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Comedian Tracey Ullman reveals her family kept her father’s death a secret

Comedian Tracey Ullman reveals her family kept her father’s death when she was six a secret – telling her: ‘He’s on holiday’


Tracey Ullman has revealed how her family tried to keep her father’s death a secret from her.

The comedian was only six when her dad Antony died shortly after he began reading his daughter a bedtime story at the family home in Slough, Berkshire.

Speaking on today’s Desert Island Discs, she says: ‘He had had an operation and then he came home, and he was reading me a story and he became unwell and then an ambulance came.

‘I think I knew that he’d passed away but my family dealt with it in a way then which you just wouldn’t deal with a child with grief now. They said for a while – until they’d settled matters and things – ‘Oh, he’s on holiday’ and I didn’t go to the funeral and I think you would now.’

Tracey Ullman has revealed how her family tried to keep her father’s death a secret from her

‘My sketches wouldn’t all survive today’

During a career spanning five decades, Tracey Ullman’s comic characters have ranged from a Jamaican care giver to German Chancellor Angela Merkel, taking in Indian pharmacist Padma Perkesh.

But she has admitted that today’s political correctness means she would no longer feel comfortable recreating some of her most acclaimed skits.

The comedian as pharmacist Padma Perkesh

The comedian as pharmacist Padma Perkesh

Asked by Desert Island Discs presenter Lauren Laverne if she would now play so many parts where the age, sexuality and ethnicity was different to hers, she replied: ‘No probably not. It wouldn’t be the right sort of atmosphere for it, no. I think the late 1980s, it was just what you could do. It was what you were doing then. It would be different now.’

However, the star has no misgivings about her previous work. ‘No, I don’t regret anything and I don’t apologise for anything really. It’s pointless, you know – onward.’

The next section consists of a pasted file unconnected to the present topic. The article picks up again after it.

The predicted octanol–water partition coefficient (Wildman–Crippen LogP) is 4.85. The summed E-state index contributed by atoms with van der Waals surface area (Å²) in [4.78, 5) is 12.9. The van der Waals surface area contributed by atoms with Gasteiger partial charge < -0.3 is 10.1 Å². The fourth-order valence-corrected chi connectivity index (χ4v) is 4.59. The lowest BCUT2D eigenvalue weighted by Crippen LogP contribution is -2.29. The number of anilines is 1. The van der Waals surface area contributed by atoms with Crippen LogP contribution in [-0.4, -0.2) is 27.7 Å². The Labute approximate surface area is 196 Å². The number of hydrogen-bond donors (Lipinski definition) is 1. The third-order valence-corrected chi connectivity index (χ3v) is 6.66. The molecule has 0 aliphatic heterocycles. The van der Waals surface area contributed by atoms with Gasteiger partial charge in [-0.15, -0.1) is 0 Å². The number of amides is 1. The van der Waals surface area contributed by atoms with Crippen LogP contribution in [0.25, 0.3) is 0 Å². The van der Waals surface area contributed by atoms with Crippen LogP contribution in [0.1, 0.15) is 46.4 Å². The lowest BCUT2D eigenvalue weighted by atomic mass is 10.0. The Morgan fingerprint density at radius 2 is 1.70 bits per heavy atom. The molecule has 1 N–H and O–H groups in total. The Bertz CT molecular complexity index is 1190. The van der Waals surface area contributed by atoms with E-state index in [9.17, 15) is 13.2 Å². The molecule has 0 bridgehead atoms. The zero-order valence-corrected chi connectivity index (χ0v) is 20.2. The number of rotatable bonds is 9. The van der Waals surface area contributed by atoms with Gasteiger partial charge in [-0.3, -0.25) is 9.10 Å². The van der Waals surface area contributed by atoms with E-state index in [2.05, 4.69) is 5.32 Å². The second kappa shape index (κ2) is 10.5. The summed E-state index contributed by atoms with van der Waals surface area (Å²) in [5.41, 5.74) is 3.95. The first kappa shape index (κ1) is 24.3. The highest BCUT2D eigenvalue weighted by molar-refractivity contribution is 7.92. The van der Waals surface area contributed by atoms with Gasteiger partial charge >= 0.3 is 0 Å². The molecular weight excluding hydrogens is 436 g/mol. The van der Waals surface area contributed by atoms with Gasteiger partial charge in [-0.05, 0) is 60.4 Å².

The 61-year-old star says that because her family, including her mother Doreen, refused to talk about what had happened, she quickly fell into a new routine even though it meant they had to move home and she was pulled out of private school. 

‘Then it was very much you go to a new school, you just get a new uniform, you get a new doll, and you carry on,’ she recalls. ‘Nobody talked about it.’

Ms Ullman, the first British woman to be offered her own TV sketch show in both the UK and the US, does not blame her family because ‘grief was dealt with differently then’.

She says: ‘Of course I talked to my mother about it eventually. It was very difficult for her. She was in her thirties, very young.

‘As you get older, you realise how really hard it was for her.’

Doreen died aged 85 in a fire at her retirement flat in 2015.

Antony Ullman was a Polish-born lawyer who served with the Polish army before being evacuated from Dunkirk and setting up a business. 

He would tell customers in his shop: ‘Tracey is going to be a star.’

Ms Ullman recalls that after her father’s death: ‘Our financial fortunes came and went. [My mother] would wash up in pubs and work in hospitals … It was bloomin’ hard.

‘She used to bring back food from this food lab [where she worked]. 

‘She brought back this corned beef and we were all eating it, it was like fritters and sandwiches for a whole weekend. 

‘She looked at the label on a Monday and she said it says ‘unfit for human consumption’. [We said] ‘Mum, you could have killed us’.’

The comedian was only six when her dad Antony died shortly after he began reading his daughter a bedtime story at the family home in Slough, Berkshire

The comedian was only six when her dad Antony died shortly after he began reading his daughter a bedtime story at the family home in Slough, Berkshire 

The comedian moved back to London after the death of her husband of 30 years, Allan McKeown, in 2013.

The mother-of-two said: ‘There was more dignity to being a widow in London… Just walking around and talking to people. You don’t do that in LA. You are up a hill in your car all the time. The connection with people was crucial at that time… It’s very lonely in Los Angeles.’

  • Desert Island Discs is on BBC Radio 4 today at 11am and will be repeated on Friday at 9am.

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